At the Trades Club, Racecommon road, on Tuesday evening, a roll of honour, provided by the Barnsley Branch of the United Operative Plumbers, was unveiled in the full attendance of members.  The roll of honour is the work of Mr. Edwin Haigh of Barnsley, and is very tastefully designed.  It bears the names of 43 members who served with the Forces during the war.  Two of the number - Messrs. W.E. Exley and G.H. Frudd - made the supreme sacrifice and many were wounded or were prisoners for a time.  Councillor J. Broley who presided, said that last August the members entertained the members who had served, on their return home, and it was afterwards felt that there should be some permanent reminder of the services rendered by their members during the country's time of need.  He congratulated Messrs. E. Parker and J. Carr who had arranged the roll of honour.  The unveiling ceremony was performed by Mr. E. Parker, who in the course of a most appropriate speech, said that ourt of 60 odd members no fewer than 43 served with H. M. forces - a very creditable record.  Mr. Haigh had carried out the desires of the brance by a work of art which was worthy of the branch.  Mr. Parker said they owed a debt of gratitude to all who assisted to bring the terrible war to an end.  Only those who had served could realise the horrors of the war and the fierceness of the fighting.  Or shuddered to think what would have been the fated of women and children of this country, had the Germans been successful.  The roll of honour, added the speaker, spoke volumes for British pluck.  Mr. Parker then unveiled the roll of honour, all present reverently standing.  A musical programme was contributed by Messrs. G. Turner, T. Burton, C. Bishop, Walshaw, A. Potter and H. Deardon (accompanist).  Mr. A. Bray proposed "Success to the Operative Plumbers" and Mr. D.R.Snowden replied.  The toast of "Success to the Operative" was submitted by Mr. A. Brown and responded to by Mr. K. Roberts.  All four speakers referred to the good feeling between the employees and the employers in the trade.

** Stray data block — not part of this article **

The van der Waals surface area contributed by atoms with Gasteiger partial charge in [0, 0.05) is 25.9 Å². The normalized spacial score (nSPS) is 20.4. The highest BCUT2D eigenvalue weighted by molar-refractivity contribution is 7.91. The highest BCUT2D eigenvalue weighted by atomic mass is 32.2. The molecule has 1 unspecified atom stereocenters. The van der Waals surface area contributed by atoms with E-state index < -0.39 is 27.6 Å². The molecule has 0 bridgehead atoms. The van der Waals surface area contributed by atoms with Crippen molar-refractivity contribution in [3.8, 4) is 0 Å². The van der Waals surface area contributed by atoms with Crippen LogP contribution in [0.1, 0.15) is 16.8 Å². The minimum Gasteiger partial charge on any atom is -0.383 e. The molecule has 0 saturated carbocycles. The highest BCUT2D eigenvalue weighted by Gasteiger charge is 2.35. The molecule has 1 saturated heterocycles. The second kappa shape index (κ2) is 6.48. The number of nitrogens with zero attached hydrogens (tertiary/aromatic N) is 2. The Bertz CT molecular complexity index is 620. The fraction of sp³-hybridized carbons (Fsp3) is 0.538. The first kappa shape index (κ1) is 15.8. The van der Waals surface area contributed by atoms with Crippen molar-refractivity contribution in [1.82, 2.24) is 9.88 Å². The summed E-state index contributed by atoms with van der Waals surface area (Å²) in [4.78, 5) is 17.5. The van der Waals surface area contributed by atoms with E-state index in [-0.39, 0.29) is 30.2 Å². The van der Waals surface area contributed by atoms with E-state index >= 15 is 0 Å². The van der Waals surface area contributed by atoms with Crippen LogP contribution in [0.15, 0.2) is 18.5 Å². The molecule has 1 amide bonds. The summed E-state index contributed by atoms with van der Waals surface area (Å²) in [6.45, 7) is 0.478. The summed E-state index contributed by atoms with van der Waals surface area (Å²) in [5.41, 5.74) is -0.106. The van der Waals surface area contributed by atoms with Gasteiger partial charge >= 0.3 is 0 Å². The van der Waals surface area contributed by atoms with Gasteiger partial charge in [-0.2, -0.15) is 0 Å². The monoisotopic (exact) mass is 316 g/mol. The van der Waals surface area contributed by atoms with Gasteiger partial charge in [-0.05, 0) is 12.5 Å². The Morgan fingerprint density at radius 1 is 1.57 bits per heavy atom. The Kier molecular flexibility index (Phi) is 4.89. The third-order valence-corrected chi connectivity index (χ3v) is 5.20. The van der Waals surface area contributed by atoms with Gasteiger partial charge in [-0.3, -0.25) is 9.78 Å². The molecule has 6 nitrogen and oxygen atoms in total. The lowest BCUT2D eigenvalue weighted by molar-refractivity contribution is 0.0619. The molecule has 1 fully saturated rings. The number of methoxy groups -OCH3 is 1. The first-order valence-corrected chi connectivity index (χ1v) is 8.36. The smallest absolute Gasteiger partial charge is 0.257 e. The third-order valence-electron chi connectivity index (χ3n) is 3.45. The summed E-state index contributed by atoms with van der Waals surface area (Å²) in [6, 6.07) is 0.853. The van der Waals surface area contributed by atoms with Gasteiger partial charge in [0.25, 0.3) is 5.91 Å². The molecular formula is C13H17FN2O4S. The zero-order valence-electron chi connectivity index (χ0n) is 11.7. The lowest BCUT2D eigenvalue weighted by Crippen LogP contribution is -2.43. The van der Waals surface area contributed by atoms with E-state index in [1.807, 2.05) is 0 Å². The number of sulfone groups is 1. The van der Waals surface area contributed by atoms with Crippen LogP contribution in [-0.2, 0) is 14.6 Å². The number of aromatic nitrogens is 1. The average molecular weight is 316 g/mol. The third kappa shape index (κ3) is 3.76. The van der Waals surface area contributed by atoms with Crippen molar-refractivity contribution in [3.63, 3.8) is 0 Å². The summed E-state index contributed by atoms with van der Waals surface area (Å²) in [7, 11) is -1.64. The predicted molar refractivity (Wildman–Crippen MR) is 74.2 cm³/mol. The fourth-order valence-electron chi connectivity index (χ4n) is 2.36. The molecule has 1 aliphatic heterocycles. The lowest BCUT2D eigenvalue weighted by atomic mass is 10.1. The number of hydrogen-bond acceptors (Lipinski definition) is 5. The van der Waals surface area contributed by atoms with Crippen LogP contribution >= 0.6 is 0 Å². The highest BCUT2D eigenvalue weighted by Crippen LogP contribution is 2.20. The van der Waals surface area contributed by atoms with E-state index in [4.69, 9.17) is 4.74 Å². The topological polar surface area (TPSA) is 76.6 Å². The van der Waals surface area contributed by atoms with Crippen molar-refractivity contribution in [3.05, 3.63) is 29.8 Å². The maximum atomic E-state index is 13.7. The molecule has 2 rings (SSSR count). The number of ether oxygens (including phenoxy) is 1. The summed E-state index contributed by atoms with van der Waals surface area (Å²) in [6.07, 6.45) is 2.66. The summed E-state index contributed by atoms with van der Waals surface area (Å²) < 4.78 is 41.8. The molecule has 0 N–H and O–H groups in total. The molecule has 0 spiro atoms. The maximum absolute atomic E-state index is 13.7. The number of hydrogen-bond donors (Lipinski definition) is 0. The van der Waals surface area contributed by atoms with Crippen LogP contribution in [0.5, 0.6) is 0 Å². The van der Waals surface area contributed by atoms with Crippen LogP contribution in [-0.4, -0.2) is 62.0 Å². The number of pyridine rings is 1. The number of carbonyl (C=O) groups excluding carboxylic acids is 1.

Vernon Asquith 1871 - 1917